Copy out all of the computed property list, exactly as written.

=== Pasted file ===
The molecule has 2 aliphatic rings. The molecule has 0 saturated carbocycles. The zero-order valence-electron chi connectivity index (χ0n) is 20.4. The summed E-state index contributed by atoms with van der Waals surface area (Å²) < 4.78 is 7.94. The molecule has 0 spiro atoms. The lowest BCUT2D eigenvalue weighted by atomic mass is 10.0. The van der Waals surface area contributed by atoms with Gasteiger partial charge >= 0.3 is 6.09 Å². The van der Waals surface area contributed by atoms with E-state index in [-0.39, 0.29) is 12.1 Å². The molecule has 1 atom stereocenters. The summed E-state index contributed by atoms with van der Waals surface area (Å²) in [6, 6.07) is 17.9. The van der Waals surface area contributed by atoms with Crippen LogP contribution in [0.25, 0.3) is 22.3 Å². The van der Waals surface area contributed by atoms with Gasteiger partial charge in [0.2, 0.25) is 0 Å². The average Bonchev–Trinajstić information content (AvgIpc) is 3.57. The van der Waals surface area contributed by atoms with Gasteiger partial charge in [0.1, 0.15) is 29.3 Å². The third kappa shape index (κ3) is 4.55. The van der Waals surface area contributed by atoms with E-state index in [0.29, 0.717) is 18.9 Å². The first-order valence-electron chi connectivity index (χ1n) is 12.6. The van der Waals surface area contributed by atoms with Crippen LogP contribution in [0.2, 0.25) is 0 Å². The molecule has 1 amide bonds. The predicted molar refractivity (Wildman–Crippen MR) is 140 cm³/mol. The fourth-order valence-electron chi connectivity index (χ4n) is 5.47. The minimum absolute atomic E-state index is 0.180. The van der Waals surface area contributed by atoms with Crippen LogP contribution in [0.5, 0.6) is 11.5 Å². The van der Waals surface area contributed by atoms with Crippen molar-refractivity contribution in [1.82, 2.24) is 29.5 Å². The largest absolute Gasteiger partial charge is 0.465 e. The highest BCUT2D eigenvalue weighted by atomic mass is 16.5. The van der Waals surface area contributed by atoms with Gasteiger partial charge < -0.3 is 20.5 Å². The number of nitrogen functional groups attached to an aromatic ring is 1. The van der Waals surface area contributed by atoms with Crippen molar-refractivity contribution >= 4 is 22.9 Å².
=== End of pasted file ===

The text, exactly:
The molecule has 2 aliphatic rings. The molecule has 0 saturated carbocycles. The zero-order valence-electron chi connectivity index (χ0n) is 20.4. The summed E-state index contributed by atoms with van der Waals surface area (Å²) < 4.78 is 7.94. The molecule has 0 spiro atoms. The lowest BCUT2D eigenvalue weighted by atomic mass is 10.0. The van der Waals surface area contributed by atoms with Gasteiger partial charge >= 0.3 is 6.09 Å². The van der Waals surface area contributed by atoms with E-state index in [-0.39, 0.29) is 12.1 Å². The molecule has 1 atom stereocenters. The summed E-state index contributed by atoms with van der Waals surface area (Å²) in [6, 6.07) is 17.9. The van der Waals surface area contributed by atoms with Crippen LogP contribution in [0.25, 0.3) is 22.3 Å². The van der Waals surface area contributed by atoms with Gasteiger partial charge in [0.2, 0.25) is 0 Å². The average Bonchev–Trinajstić information content (AvgIpc) is 3.57. The van der Waals surface area contributed by atoms with Gasteiger partial charge in [0.1, 0.15) is 29.3 Å². The third kappa shape index (κ3) is 4.55. The van der Waals surface area contributed by atoms with E-state index in [0.29, 0.717) is 18.9 Å². The first-order valence-electron chi connectivity index (χ1n) is 12.6. The van der Waals surface area contributed by atoms with Crippen LogP contribution in [0.2, 0.25) is 0 Å². The molecule has 1 amide bonds. The predicted molar refractivity (Wildman–Crippen MR) is 140 cm³/mol. The fourth-order valence-electron chi connectivity index (χ4n) is 5.47. The minimum absolute atomic E-state index is 0.180. The van der Waals surface area contributed by atoms with Crippen LogP contribution in [0.5, 0.6) is 11.5 Å². The van der Waals surface area contributed by atoms with Crippen molar-refractivity contribution in [1.82, 2.24) is 29.5 Å². The largest absolute Gasteiger partial charge is 0.465 e. The highest BCUT2D eigenvalue weighted by atomic mass is 16.5. The van der Waals surface area contributed by atoms with Gasteiger partial charge < -0.3 is 20.5 Å². The number of nitrogen functional groups attached to an aromatic ring is 1. The van der Waals surface area contributed by atoms with Crippen molar-refractivity contribution >= 4 is 22.9 Å².